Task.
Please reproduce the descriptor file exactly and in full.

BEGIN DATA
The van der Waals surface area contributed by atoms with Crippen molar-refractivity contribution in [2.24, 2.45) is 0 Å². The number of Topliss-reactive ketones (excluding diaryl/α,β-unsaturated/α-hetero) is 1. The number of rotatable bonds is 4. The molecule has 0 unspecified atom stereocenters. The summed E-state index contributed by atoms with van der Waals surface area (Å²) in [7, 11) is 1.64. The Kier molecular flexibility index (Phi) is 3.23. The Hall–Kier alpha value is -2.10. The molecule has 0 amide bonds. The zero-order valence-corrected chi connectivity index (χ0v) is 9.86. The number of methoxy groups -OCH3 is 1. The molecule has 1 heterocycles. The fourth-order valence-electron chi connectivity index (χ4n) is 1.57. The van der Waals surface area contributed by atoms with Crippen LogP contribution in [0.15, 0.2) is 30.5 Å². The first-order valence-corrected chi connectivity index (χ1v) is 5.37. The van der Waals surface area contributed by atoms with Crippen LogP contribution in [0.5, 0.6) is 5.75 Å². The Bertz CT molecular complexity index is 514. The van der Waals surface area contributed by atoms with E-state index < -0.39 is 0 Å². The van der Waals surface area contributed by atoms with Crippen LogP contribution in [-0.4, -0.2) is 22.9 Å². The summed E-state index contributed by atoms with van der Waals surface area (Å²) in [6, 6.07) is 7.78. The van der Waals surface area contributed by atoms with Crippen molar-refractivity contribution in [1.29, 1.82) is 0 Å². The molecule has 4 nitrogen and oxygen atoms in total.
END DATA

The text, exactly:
The van der Waals surface area contributed by atoms with Crippen molar-refractivity contribution in [2.24, 2.45) is 0 Å². The number of Topliss-reactive ketones (excluding diaryl/α,β-unsaturated/α-hetero) is 1. The number of rotatable bonds is 4. The molecule has 0 unspecified atom stereocenters. The summed E-state index contributed by atoms with van der Waals surface area (Å²) in [7, 11) is 1.64. The Kier molecular flexibility index (Phi) is 3.23. The Hall–Kier alpha value is -2.10. The molecule has 0 amide bonds. The zero-order valence-corrected chi connectivity index (χ0v) is 9.86. The number of methoxy groups -OCH3 is 1. The molecule has 1 heterocycles. The fourth-order valence-electron chi connectivity index (χ4n) is 1.57. The van der Waals surface area contributed by atoms with Crippen LogP contribution in [0.15, 0.2) is 30.5 Å². The first-order valence-corrected chi connectivity index (χ1v) is 5.37. The van der Waals surface area contributed by atoms with Crippen LogP contribution in [0.5, 0.6) is 5.75 Å². The Bertz CT molecular complexity index is 514. The van der Waals surface area contributed by atoms with E-state index < -0.39 is 0 Å². The van der Waals surface area contributed by atoms with Crippen LogP contribution in [-0.4, -0.2) is 22.9 Å². The summed E-state index contributed by atoms with van der Waals surface area (Å²) in [6, 6.07) is 7.78. The van der Waals surface area contributed by atoms with Crippen molar-refractivity contribution in [1.29, 1.82) is 0 Å². The molecule has 4 nitrogen and oxygen atoms in total.